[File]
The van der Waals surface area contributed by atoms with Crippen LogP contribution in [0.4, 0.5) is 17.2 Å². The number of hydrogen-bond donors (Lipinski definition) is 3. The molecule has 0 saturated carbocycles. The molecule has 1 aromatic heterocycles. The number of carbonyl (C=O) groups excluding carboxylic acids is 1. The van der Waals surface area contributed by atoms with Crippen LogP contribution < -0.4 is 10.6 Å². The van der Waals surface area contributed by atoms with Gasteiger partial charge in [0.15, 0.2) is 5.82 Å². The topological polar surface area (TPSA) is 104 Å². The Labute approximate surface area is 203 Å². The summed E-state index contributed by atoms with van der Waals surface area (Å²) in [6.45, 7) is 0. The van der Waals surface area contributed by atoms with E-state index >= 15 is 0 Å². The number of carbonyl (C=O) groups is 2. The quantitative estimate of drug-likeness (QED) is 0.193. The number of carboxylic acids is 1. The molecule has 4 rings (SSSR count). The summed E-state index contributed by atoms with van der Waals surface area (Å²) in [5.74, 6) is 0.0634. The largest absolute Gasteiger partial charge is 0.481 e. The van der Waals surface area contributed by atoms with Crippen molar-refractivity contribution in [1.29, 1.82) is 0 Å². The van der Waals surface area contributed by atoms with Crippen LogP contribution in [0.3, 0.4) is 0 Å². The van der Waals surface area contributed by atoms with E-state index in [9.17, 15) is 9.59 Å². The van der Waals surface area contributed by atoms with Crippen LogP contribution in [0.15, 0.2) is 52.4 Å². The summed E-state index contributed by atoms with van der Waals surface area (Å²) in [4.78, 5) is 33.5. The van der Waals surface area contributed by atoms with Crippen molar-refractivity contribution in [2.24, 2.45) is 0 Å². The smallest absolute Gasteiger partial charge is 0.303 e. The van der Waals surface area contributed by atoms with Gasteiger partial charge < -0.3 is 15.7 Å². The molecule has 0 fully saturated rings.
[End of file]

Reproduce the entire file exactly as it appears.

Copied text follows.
The van der Waals surface area contributed by atoms with Crippen LogP contribution in [0.4, 0.5) is 17.2 Å². The number of hydrogen-bond donors (Lipinski definition) is 3. The molecule has 0 saturated carbocycles. The molecule has 1 aromatic heterocycles. The number of carbonyl (C=O) groups excluding carboxylic acids is 1. The van der Waals surface area contributed by atoms with Crippen LogP contribution < -0.4 is 10.6 Å². The van der Waals surface area contributed by atoms with Gasteiger partial charge in [0.15, 0.2) is 5.82 Å². The topological polar surface area (TPSA) is 104 Å². The Labute approximate surface area is 203 Å². The summed E-state index contributed by atoms with van der Waals surface area (Å²) in [6.45, 7) is 0. The van der Waals surface area contributed by atoms with E-state index >= 15 is 0 Å². The number of carbonyl (C=O) groups is 2. The quantitative estimate of drug-likeness (QED) is 0.193. The number of carboxylic acids is 1. The molecule has 4 rings (SSSR count). The summed E-state index contributed by atoms with van der Waals surface area (Å²) in [5.74, 6) is 0.0634. The largest absolute Gasteiger partial charge is 0.481 e. The van der Waals surface area contributed by atoms with Crippen molar-refractivity contribution in [1.29, 1.82) is 0 Å². The van der Waals surface area contributed by atoms with Crippen LogP contribution in [0.3, 0.4) is 0 Å². The van der Waals surface area contributed by atoms with E-state index in [9.17, 15) is 9.59 Å². The van der Waals surface area contributed by atoms with Crippen LogP contribution in [0.15, 0.2) is 52.4 Å². The summed E-state index contributed by atoms with van der Waals surface area (Å²) in [4.78, 5) is 33.5. The van der Waals surface area contributed by atoms with Crippen molar-refractivity contribution in [2.24, 2.45) is 0 Å². The smallest absolute Gasteiger partial charge is 0.303 e. The van der Waals surface area contributed by atoms with Gasteiger partial charge < -0.3 is 15.7 Å². The molecule has 0 fully saturated rings.